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Leading article: The right medicine

Britain is faced with an increasing problem by the trade in counterfeit medicines, according to the Medicines and Healthcare Products Regulatory Agency. It emerges that counterfeiters are targeting the UK's pharmaceutical supply chain, selling counterfeit drugs to wholesalers who supply the NHS.

The attraction for counterfeiters is obvious. Drugs worth hundreds of thousands of pounds are traded in a single transaction in the NHS. If they can tap into this market, it is much more efficient than hawking their counterfeit drugs over the internet. The scale of the problem appears to be growing. Five cases of counterfeit drugs reaching patients through High Street chemists have been detected in the past two years, twice the rate registered in 2004.

The obvious danger this trade poses to public health lies in the absence of any quality control. One counterfeit drug seized by EU customs last year was packaged as a heart drug but contained only brickdust. If someone buys drugs over the internet they must, arguably, be prepared to take their chances. But it is intolerable that someone should be subjected to a risk through the NHS.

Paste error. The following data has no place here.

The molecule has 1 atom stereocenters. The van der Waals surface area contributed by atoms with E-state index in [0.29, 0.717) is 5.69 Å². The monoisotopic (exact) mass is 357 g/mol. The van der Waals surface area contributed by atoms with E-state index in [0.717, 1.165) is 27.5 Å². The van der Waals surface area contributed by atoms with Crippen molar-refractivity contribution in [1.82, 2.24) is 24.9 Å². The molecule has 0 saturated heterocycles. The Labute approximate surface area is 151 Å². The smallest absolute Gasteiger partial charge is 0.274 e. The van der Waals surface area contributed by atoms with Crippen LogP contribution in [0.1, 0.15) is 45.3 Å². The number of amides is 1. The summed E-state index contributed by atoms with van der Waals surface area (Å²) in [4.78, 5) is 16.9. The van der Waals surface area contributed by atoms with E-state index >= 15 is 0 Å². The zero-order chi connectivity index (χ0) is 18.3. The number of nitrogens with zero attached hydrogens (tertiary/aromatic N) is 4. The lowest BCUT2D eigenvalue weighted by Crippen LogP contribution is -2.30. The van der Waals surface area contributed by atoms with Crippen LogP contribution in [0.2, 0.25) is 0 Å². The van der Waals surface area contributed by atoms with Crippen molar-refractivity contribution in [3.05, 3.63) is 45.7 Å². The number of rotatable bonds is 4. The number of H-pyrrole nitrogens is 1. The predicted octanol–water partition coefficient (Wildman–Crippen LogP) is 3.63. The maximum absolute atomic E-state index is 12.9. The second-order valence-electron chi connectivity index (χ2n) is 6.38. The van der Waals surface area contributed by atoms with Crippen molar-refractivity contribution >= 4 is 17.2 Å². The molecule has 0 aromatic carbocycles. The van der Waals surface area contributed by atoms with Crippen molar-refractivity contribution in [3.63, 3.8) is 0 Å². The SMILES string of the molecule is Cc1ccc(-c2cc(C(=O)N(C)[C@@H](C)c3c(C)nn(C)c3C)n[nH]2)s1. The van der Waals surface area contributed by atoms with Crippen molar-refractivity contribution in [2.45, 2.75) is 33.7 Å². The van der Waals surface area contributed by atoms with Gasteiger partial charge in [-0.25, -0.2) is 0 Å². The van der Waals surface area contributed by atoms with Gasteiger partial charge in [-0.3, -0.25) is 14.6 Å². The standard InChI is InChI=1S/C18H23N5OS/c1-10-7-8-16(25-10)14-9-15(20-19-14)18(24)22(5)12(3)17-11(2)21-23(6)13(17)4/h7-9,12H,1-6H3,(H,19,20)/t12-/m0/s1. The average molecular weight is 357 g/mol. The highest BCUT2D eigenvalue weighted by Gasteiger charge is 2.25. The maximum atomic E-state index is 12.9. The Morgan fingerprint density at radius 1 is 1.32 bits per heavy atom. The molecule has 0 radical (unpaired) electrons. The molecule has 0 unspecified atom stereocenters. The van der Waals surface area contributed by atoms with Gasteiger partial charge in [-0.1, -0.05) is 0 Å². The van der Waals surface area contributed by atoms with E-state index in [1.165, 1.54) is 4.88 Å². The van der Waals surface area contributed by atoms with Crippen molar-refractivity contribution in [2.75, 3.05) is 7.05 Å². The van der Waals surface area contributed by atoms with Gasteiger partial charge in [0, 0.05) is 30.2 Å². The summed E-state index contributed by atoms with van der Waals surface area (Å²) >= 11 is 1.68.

However, the reality is that most counterfeit drugs have precisely the same effects as the legitimate ones. Fraudsters want to avoid detection and keep their customers returning. Selling dud or harmful products is not in their interests. In the five cases so far detected in which counterfeit drugs have reached the NHS, no patients have suffered detectable harm.

Some might feel limited sympathy for the drug companies who lose out as a result of this fraud. Pharmaceuticals are increasingly focused on "blockbuster" drugs such as Viagra from which they are making hefty profits. If it turns out someone in China or India can manufacture these "lifestyle" drugs more cheaply, is that not welcome? Why should such producers not be allowed to compete with the pharmaceuticals legally? The answer is intellectual property rights. Genuine drugs are priced to reflect research and development costs. Whatever one's opinion on a particular product, pharmaceuticals firms have a right to profit from their investment. Otherwise no new products would be brought to market.

That is not to say drug companies should have it all their own way, though. The amount spent on drugs has been rising across the developed world in recent years. In the past five years, the drugs bill of the NHS has risen by 46 per cent to £8bn. This pays for nearly 700m items a year. National bulk buyers, including the NHS, should be driving a much harder bargain with the drugs companies. And there is no reason they should not act in concert to bring the prices down. An expanding market has been very good to the drug manufacturers. It is time patients began to reap some rewards too.